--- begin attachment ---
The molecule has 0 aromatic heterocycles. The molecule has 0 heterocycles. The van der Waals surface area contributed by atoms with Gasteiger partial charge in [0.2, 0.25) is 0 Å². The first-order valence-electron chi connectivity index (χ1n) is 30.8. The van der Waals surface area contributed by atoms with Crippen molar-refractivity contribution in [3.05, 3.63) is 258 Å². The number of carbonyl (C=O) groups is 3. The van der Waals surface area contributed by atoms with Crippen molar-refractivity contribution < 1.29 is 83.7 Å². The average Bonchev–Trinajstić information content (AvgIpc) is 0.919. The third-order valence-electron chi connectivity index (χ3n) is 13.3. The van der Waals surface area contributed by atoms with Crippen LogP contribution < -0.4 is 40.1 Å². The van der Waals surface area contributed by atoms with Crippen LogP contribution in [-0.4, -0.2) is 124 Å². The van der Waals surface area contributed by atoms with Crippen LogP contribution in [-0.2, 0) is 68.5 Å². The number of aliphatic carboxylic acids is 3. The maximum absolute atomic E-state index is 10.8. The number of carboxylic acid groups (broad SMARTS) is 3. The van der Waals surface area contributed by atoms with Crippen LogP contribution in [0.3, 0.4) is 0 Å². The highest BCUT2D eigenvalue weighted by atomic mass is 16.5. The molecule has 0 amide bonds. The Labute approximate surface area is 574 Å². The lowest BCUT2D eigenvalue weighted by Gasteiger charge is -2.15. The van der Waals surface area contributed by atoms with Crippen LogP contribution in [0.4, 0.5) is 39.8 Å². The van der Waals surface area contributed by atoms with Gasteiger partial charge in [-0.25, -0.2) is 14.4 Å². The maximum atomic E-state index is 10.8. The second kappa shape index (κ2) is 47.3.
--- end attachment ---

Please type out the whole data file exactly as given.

The molecule has 0 aromatic heterocycles. The molecule has 0 heterocycles. The van der Waals surface area contributed by atoms with Gasteiger partial charge in [0.2, 0.25) is 0 Å². The first-order valence-electron chi connectivity index (χ1n) is 30.8. The van der Waals surface area contributed by atoms with Crippen molar-refractivity contribution in [3.05, 3.63) is 258 Å². The number of carbonyl (C=O) groups is 3. The van der Waals surface area contributed by atoms with Crippen molar-refractivity contribution < 1.29 is 83.7 Å². The average Bonchev–Trinajstić information content (AvgIpc) is 0.919. The third-order valence-electron chi connectivity index (χ3n) is 13.3. The van der Waals surface area contributed by atoms with Crippen LogP contribution < -0.4 is 40.1 Å². The van der Waals surface area contributed by atoms with Crippen LogP contribution in [-0.4, -0.2) is 124 Å². The van der Waals surface area contributed by atoms with Crippen LogP contribution in [-0.2, 0) is 68.5 Å². The number of aliphatic carboxylic acids is 3. The maximum absolute atomic E-state index is 10.8. The number of carboxylic acid groups (broad SMARTS) is 3. The van der Waals surface area contributed by atoms with Crippen LogP contribution in [0.3, 0.4) is 0 Å². The highest BCUT2D eigenvalue weighted by atomic mass is 16.5. The molecule has 0 amide bonds. The Labute approximate surface area is 574 Å². The lowest BCUT2D eigenvalue weighted by Gasteiger charge is -2.15. The van der Waals surface area contributed by atoms with Crippen LogP contribution in [0.4, 0.5) is 39.8 Å². The van der Waals surface area contributed by atoms with Gasteiger partial charge in [-0.25, -0.2) is 14.4 Å². The maximum atomic E-state index is 10.8. The second kappa shape index (κ2) is 47.3.